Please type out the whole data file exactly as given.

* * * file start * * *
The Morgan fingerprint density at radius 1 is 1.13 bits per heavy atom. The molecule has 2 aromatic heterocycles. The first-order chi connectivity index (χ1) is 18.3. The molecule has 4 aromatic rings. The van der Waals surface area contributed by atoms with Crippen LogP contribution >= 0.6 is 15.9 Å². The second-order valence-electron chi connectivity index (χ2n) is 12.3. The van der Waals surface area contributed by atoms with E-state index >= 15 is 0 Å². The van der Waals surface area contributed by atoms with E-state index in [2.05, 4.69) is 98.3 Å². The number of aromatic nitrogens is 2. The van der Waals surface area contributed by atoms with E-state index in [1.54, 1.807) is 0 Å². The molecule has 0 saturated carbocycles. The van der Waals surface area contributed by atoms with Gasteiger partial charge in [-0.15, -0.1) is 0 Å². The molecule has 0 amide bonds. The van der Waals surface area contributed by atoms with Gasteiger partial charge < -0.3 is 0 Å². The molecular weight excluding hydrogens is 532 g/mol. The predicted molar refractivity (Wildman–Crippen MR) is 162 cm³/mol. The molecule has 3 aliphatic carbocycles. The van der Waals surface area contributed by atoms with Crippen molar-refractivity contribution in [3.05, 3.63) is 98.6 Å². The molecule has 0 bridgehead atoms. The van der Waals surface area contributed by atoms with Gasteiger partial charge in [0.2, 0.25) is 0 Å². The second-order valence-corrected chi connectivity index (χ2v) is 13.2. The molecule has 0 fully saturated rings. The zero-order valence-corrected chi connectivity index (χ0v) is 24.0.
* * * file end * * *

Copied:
The Morgan fingerprint density at radius 1 is 1.13 bits per heavy atom. The molecule has 2 aromatic heterocycles. The first-order chi connectivity index (χ1) is 18.3. The molecule has 4 aromatic rings. The van der Waals surface area contributed by atoms with Crippen LogP contribution >= 0.6 is 15.9 Å². The second-order valence-electron chi connectivity index (χ2n) is 12.3. The van der Waals surface area contributed by atoms with E-state index >= 15 is 0 Å². The van der Waals surface area contributed by atoms with E-state index in [2.05, 4.69) is 98.3 Å². The number of aromatic nitrogens is 2. The van der Waals surface area contributed by atoms with E-state index in [1.54, 1.807) is 0 Å². The molecule has 0 saturated carbocycles. The van der Waals surface area contributed by atoms with Gasteiger partial charge in [-0.15, -0.1) is 0 Å². The molecule has 0 amide bonds. The van der Waals surface area contributed by atoms with Gasteiger partial charge < -0.3 is 0 Å². The molecular weight excluding hydrogens is 532 g/mol. The predicted molar refractivity (Wildman–Crippen MR) is 162 cm³/mol. The molecule has 3 aliphatic carbocycles. The van der Waals surface area contributed by atoms with Crippen molar-refractivity contribution in [3.05, 3.63) is 98.6 Å². The molecule has 0 bridgehead atoms. The van der Waals surface area contributed by atoms with Gasteiger partial charge in [0.2, 0.25) is 0 Å². The second-order valence-corrected chi connectivity index (χ2v) is 13.2. The molecule has 0 fully saturated rings. The zero-order valence-corrected chi connectivity index (χ0v) is 24.0.